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Collin County Expungement of Weapons Offenses Attorneys

Collin County Expungement of Weapons Offenses Attorneys

Some types of offenses do not remain crimes forever. Certain offenses are crimes because society has decided the relevant actions are criminal. Others, called “paper crimes” or “malum prohibitum,” are crimes because written statutes prohibit them. These offenses may be serious, but new laws can eliminate them. That is the case here. Texans are now eligible for expungement of weapons offenses for UCWs.

One of these crimes is Texas’ Unlawful Carrying of a Weapon (UCW). Before September 1, 2021, carrying a weapon without a permit was a Class A misdemeanor or a third-degree felony. This is a fairly serious offense and could affect your ability to own a firearm. However, things have now changed.

Do you have a weapons charge or a conviction for a UCW on your record? Call the Collin County expunction lawyers of Rosenthal Kalabus & Therrian at (972) 369-0577. Get started with a free consultation to see whether we can get your charge or conviction expunged.

HB 1927 and Post-Conviction Expungement of Weapons Offenses

Before 2021, Texas residents had to get permits before carrying firearms outside their homes or vehicles. The passage and signature of HB 1927 removed these restrictions. Now, any adult can purchase and carry a firearm if:

  • They are 21 or older.
  • Neither state nor federal law otherwise prohibits them from possessing a firearm.
  • They have not been convicted of assault with bodily injury, terroristic threats, or disorderly conduct with display or discharge of a firearm within five years.

Today, certain individuals with weapons crimes on their records could apply for expungement. If you got convicted of violating Texas’ UCW law but no other crimes, you could be entitled to have your record expunged.

This is a landmark event because all other expunctions require that the subject not have been convicted of the alleged crime. This is the only situation where a conviction is not a bar to expunction.

Requirements for Expungement of a UCW Conviction

Under HB 1927, you can receive your expunction of a UCW conviction. That is, the state has no grounds to object to your request. But you are not automatically guaranteed an expunction. According to the law, you must still meet the requirements to own and carry a firearm. You may not qualify for an expungement if you were under 21 or prohibited from owning or carrying a firearm during your arrest. This is a question you should ask your attorney.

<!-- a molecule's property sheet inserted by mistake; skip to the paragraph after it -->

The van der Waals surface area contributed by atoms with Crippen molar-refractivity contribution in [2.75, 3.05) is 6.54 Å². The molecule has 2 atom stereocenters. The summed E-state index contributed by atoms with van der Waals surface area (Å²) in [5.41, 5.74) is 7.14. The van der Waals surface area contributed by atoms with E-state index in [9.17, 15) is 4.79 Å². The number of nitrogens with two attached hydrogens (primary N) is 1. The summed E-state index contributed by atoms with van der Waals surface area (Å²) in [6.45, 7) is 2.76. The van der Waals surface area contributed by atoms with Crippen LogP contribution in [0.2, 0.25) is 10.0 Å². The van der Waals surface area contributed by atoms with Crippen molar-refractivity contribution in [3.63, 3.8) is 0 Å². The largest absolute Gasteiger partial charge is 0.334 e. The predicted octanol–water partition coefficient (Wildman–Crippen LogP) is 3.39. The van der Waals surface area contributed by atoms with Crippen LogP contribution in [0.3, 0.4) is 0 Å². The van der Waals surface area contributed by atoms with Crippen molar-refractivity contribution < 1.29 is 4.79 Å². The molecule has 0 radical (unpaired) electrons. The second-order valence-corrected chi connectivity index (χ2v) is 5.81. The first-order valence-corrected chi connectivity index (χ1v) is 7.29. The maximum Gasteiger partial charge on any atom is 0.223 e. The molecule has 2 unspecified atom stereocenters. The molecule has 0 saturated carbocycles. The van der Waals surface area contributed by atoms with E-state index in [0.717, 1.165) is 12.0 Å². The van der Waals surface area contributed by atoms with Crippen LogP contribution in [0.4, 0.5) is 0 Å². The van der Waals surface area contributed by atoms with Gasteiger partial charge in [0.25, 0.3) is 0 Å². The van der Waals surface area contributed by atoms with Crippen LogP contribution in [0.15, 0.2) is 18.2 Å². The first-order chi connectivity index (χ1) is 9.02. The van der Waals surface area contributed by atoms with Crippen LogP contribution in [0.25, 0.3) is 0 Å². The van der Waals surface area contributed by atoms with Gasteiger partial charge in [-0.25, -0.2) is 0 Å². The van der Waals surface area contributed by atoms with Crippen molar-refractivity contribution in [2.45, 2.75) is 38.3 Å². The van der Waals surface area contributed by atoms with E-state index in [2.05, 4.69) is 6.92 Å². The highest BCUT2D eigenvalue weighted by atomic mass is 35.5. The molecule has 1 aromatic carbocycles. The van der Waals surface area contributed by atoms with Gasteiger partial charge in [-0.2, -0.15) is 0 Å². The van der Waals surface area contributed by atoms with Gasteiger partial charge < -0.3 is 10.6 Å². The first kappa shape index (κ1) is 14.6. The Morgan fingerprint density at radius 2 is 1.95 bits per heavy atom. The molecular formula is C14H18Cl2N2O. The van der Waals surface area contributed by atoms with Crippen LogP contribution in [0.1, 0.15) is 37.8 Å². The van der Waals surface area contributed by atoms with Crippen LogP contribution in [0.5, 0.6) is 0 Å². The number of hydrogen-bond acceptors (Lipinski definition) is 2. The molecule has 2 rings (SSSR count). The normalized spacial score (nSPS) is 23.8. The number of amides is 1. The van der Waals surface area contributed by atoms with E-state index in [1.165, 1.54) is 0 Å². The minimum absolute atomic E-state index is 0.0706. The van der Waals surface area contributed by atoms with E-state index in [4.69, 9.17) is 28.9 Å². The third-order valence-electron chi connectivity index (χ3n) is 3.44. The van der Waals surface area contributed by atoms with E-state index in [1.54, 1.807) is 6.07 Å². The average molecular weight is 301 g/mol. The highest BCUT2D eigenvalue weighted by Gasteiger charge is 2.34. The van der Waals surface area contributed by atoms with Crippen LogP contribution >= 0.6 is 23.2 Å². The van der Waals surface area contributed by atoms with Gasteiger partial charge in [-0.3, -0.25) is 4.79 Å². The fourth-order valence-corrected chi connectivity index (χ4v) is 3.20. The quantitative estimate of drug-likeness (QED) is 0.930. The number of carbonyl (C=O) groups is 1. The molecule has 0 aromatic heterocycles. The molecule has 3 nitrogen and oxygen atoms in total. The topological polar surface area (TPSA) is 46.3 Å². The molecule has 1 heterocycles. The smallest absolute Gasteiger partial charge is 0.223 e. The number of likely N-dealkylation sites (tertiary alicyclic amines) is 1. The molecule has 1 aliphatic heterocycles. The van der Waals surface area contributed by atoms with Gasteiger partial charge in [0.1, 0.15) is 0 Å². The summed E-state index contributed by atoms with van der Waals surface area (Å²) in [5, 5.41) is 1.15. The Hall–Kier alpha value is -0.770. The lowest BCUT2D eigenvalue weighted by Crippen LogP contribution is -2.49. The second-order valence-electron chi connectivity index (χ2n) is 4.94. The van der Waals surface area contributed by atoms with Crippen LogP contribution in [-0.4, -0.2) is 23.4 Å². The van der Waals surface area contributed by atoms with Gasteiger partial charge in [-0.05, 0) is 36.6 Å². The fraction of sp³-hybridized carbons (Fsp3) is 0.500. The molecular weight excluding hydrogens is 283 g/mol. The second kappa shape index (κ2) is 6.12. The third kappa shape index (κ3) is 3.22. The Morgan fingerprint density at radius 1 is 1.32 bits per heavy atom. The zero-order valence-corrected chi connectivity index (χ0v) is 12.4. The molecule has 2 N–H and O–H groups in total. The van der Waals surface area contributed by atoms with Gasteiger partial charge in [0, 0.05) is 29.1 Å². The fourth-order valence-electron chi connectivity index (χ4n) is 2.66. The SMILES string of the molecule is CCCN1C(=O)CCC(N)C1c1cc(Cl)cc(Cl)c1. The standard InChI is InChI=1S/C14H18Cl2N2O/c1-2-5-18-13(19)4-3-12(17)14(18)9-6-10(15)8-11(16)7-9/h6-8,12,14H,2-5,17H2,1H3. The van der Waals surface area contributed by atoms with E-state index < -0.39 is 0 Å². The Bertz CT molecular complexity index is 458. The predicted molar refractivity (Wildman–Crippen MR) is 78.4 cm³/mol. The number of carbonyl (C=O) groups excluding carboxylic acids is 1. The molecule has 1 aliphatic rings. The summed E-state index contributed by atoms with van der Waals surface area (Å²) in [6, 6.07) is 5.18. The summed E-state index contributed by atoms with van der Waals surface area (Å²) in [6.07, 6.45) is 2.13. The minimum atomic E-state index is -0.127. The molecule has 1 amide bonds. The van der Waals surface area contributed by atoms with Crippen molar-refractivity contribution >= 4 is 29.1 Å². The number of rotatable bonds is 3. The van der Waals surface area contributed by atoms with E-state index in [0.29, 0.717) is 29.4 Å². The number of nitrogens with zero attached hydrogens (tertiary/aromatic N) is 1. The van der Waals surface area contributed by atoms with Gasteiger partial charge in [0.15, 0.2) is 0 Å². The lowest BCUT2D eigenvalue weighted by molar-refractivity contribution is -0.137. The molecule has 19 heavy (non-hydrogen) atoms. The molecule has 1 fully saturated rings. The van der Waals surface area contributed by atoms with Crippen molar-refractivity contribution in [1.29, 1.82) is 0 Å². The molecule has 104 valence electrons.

You could still apply for expungement if you had multiple arrests for owning a firearm without a permit or other arrests that led to a conviction. The Supreme Court has decided that if a misdemeanor case was eligible for expunction, it should not matter if there were multiple arrests. Therefore, even if you had multiple offenses in the same arrest, you could seek expunction if they were not disqualifying felonies.

What This Law Does Not Do

It is important to note that this is not a “clear your record for free” law. It is only to clear the records of those arrested and convicted of something that is no longer a crime in Texas.

HB 1927 does not affect expunction in any case other than a UCW. If you got convicted of possessing any other prohibited weapon, you cannot have your conviction expunged.

If you were convicted of manufacturing, repairing, transporting, or selling prohibited weapons, your conviction is not eligible. Also, if your conviction involved any of the enumerated crimes that would have prevented you from legally possessing a firearm under the original law, it cannot be expunged.

For instance, suppose you were 18 and arrested for owning a fully automatic machine gun with armor-piercing ammunition. In that case, the conviction would remain on your record. However, it could be expunged if you were 22 and arrested for carrying a legally purchased handgun outside your residence.

How to Get Your Record Cleared

You must file your petition for expungement in the same jurisdiction where you were charged and convicted. However, if you come to Rosenthal Kalabus & Therrian, we can file the petition no matter where the original charge appeared.

The judge will review your petition. Although there is a presumption of the right to expunction, the law requires a review to ensure you meet all the requirements. If there are any questions or concerns about the petition, the judge may schedule a hearing on your case.

Once your conviction has been expunged, all records of your arrest, conviction, and incarceration are no longer public. You can also deny being arrested or convicted of UCW during a job interview or other application.

A word of warning: the internet is forever. Just because official records get sealed or closed does not mean they disappear. Stray comments on social media or emails sent to a friend of a friend can follow you and pop up at inopportune moments. Caution is always wise.

How We Can Help

If you believe you meet the criteria to have a UCW conviction expunged, contact Rosenthal Kalabus & Therrian right away. You should not have to carry that unnecessary burden with you longer than necessary. Our legal team will start filing your petition and clearing your record once we have the necessary information.

If you’re unsure whether you qualify or have other arrests needing review, we’ll also help you with those. Getting your record cleared is a time-consuming process. The sooner you start working on it, the faster it will happen. Call us at (972) 369-0577 for a consultation and review of your cases.

The state of Texas estimates more than 130,000 convictions will be eligible for expungement now that this law has gone into effect. Don’t wait for the line to get longer. Call us today.

Written by: Rosenthal Kalabus & Therrian Last Updated : October 3, 2023